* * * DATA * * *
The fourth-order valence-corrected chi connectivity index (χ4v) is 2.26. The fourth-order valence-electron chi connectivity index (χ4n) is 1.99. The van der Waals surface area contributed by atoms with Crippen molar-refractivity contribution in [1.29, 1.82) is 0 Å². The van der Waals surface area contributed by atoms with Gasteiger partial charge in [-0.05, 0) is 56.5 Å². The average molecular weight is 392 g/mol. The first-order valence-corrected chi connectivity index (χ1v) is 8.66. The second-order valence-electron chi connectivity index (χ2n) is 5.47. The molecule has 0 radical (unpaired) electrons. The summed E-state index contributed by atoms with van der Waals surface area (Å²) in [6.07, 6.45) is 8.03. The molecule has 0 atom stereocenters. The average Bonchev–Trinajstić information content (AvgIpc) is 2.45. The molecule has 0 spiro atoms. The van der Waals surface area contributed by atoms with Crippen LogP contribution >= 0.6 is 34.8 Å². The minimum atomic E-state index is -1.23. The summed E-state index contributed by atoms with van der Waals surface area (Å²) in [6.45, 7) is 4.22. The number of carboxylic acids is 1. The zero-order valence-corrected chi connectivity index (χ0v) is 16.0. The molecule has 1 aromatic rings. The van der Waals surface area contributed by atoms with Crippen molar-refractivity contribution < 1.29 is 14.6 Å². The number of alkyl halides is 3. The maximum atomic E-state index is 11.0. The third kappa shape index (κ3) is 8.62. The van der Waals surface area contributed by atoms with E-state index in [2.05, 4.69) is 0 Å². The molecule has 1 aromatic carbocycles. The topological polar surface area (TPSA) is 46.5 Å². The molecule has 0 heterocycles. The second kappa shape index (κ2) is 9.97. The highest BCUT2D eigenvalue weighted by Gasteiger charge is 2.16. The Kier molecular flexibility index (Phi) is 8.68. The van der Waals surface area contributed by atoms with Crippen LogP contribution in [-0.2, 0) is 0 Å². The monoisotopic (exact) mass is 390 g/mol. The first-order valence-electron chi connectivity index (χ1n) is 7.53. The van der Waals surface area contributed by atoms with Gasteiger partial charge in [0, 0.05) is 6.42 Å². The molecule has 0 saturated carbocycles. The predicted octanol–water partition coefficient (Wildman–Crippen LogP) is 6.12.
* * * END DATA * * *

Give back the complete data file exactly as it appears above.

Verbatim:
The fourth-order valence-corrected chi connectivity index (χ4v) is 2.26. The fourth-order valence-electron chi connectivity index (χ4n) is 1.99. The van der Waals surface area contributed by atoms with Crippen molar-refractivity contribution in [1.29, 1.82) is 0 Å². The van der Waals surface area contributed by atoms with Gasteiger partial charge in [-0.05, 0) is 56.5 Å². The average molecular weight is 392 g/mol. The first-order valence-corrected chi connectivity index (χ1v) is 8.66. The second-order valence-electron chi connectivity index (χ2n) is 5.47. The molecule has 0 radical (unpaired) electrons. The summed E-state index contributed by atoms with van der Waals surface area (Å²) in [6.07, 6.45) is 8.03. The molecule has 0 atom stereocenters. The average Bonchev–Trinajstić information content (AvgIpc) is 2.45. The molecule has 0 spiro atoms. The van der Waals surface area contributed by atoms with Crippen LogP contribution >= 0.6 is 34.8 Å². The minimum atomic E-state index is -1.23. The summed E-state index contributed by atoms with van der Waals surface area (Å²) in [6.45, 7) is 4.22. The number of carboxylic acids is 1. The zero-order valence-corrected chi connectivity index (χ0v) is 16.0. The molecule has 1 aromatic rings. The van der Waals surface area contributed by atoms with Crippen molar-refractivity contribution < 1.29 is 14.6 Å². The number of alkyl halides is 3. The maximum atomic E-state index is 11.0. The third kappa shape index (κ3) is 8.62. The van der Waals surface area contributed by atoms with E-state index in [2.05, 4.69) is 0 Å². The molecule has 1 aromatic carbocycles. The topological polar surface area (TPSA) is 46.5 Å². The molecule has 0 heterocycles. The second kappa shape index (κ2) is 9.97. The highest BCUT2D eigenvalue weighted by Gasteiger charge is 2.16. The Kier molecular flexibility index (Phi) is 8.68. The van der Waals surface area contributed by atoms with Crippen LogP contribution in [-0.2, 0) is 0 Å². The monoisotopic (exact) mass is 390 g/mol. The first-order valence-electron chi connectivity index (χ1n) is 7.53. The van der Waals surface area contributed by atoms with Gasteiger partial charge in [0, 0.05) is 6.42 Å². The molecule has 0 saturated carbocycles. The predicted octanol–water partition coefficient (Wildman–Crippen LogP) is 6.12.